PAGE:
“We are what we find, not what we search for.”
– Piero Scaruffi
Welcome to WRD104 — Spring Quarter 2012
In WRD 104 we focus on the kinds of academic and public writing that use materials drawn from research to shape reasonable conclusions based on supportable facts and convincing, defensible arguments. As the second part of the two-course sequence in First Year Writing, WRD 104 continues to explore relationships between writers, readers, and texts in a variety of technological formats.
You’ll be happy to note, I hope, that we build on your previous knowledge and experiences; that is, we don’t assume that you show up here a blank slate. We assume that you have encountered interesting people, have engaging ideas, and have something to say. A good writing course should prepare you to take those productive ideas into other courses and out into the world, where they belong, and where you can defend them and advocate for them.
If you have a project from another course that you would like to continue, or a community project that would benefit from rigorous research, or a professional aspiration that needs research-based support, this is the course for you.
WRD 104 has the following learning outcomes:
Rhetorical Knowledge, which includes focusing on defining purposes, audiences, and conventions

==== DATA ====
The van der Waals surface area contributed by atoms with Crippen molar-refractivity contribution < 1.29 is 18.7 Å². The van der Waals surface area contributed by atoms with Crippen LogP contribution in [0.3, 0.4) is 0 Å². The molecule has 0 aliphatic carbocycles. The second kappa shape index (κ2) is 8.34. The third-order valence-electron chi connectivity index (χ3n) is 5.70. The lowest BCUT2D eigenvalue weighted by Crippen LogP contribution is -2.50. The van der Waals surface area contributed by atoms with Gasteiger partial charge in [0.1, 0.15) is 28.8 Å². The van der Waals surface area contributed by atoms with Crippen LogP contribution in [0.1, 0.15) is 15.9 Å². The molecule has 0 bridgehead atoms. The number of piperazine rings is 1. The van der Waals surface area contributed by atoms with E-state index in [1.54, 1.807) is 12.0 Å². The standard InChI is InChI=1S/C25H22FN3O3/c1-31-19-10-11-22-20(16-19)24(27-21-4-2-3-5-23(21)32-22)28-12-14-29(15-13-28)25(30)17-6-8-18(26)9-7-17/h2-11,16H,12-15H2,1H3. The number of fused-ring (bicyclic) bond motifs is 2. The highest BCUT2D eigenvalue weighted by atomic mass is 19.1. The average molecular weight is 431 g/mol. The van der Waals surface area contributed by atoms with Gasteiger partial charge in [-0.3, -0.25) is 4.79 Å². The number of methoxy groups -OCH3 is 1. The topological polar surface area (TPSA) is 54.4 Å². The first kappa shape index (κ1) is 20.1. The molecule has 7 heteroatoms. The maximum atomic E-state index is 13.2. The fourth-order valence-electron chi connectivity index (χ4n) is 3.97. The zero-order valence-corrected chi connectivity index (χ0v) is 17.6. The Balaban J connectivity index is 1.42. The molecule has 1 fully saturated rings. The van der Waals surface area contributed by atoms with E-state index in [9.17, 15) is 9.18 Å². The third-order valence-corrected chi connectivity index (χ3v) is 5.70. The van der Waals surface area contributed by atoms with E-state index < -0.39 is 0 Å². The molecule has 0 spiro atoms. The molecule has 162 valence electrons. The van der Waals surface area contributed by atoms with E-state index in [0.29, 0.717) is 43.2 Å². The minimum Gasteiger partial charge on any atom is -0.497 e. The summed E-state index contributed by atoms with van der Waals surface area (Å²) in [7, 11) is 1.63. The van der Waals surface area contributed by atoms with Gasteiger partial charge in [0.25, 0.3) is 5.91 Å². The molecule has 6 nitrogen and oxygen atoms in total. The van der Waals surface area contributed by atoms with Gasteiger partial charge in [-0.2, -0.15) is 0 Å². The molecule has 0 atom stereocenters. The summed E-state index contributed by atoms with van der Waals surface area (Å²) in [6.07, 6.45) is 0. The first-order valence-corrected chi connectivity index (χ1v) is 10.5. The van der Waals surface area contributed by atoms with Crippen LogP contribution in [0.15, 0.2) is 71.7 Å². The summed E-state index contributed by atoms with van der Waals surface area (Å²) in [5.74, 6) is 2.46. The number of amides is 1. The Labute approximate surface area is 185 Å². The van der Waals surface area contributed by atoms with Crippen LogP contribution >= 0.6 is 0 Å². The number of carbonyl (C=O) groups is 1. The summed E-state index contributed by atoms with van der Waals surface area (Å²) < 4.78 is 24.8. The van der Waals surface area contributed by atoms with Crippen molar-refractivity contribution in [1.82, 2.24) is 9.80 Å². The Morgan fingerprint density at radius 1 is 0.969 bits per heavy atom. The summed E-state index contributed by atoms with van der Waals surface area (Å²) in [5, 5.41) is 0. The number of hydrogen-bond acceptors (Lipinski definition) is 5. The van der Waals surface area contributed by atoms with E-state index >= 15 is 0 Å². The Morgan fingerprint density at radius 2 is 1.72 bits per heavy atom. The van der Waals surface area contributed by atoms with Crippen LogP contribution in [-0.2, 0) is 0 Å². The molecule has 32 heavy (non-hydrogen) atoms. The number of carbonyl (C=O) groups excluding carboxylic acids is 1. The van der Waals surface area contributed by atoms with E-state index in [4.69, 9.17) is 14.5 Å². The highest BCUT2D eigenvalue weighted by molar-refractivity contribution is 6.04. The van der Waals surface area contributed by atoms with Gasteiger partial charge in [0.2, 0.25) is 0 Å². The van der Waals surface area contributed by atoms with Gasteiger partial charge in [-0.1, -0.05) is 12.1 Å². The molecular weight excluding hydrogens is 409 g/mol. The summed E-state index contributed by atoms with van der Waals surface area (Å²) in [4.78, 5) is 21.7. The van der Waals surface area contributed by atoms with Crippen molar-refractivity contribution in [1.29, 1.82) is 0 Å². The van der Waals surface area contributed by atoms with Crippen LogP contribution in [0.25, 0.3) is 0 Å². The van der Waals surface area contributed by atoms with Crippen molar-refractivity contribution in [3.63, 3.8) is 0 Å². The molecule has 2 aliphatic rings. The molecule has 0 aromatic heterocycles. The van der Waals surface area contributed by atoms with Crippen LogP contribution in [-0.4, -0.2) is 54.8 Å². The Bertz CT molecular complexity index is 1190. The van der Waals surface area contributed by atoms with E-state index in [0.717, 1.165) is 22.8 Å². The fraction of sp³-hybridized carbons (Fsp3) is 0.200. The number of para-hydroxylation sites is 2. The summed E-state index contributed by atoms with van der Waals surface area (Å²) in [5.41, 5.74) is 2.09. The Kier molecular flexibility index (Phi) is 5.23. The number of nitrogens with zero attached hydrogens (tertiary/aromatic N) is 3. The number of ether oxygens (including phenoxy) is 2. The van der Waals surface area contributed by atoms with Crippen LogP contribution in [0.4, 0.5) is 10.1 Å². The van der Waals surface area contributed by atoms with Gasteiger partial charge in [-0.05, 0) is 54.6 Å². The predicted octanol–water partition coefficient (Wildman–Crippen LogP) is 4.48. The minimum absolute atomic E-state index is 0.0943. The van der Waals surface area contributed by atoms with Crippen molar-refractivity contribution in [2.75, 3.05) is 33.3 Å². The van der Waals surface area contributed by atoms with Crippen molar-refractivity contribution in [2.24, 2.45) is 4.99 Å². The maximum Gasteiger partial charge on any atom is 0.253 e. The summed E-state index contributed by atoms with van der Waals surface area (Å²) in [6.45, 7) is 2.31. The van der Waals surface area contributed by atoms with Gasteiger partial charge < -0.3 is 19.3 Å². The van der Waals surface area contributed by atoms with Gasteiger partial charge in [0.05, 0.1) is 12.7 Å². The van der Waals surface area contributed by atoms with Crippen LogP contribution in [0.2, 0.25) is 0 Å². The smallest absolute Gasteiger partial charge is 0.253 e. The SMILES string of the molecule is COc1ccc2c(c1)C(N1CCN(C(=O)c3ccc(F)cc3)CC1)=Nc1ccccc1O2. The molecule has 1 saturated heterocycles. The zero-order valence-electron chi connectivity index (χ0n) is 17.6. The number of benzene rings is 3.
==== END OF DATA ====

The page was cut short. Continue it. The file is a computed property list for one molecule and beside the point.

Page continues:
Critical Thinking, Reading, and Writing, which emphasizes writing and reading for inquiry, thinking, and communicating; finding, analyzing, and synthesizing appropriate primary and secondary sources; exploring relationships among language, knowledge, and power
Composing Processes, which includes practice in using multiple drafts to create and complete a rhetorically appropriate audience-based text and the collaborative and social aspects of writing processes
Knowledge of Conventions, in which we employ a variety of genre and rhetorical conventions in order to appeal to a variety of readers and audiences
You can read the First Year Writing Learning Outcomes in more detail here.
Your digital portfolio
This is a portfolio-based course, which means that you will collect, organize, reflect on, and showcase your work at the end of the quarter in a digital portfolio format.
As a DePaul student, you will be able to keep your portfolio and have access to it during your time here and after you graduate, as alumni. I mention this now because we can take the time to think about, and to work on, different purposes and audiences for our portfolios: for colleagues, classmates, instructors — academic purposes — and for creative, professional, career, and non-academic purposes and audiences.
Finally, it’s no secret around here that students who take early and regular advantage of DePaul’s Center for Writing-based Learning not only do better in their classes, but also benefit from the interactions with the tutors and staff in the Center.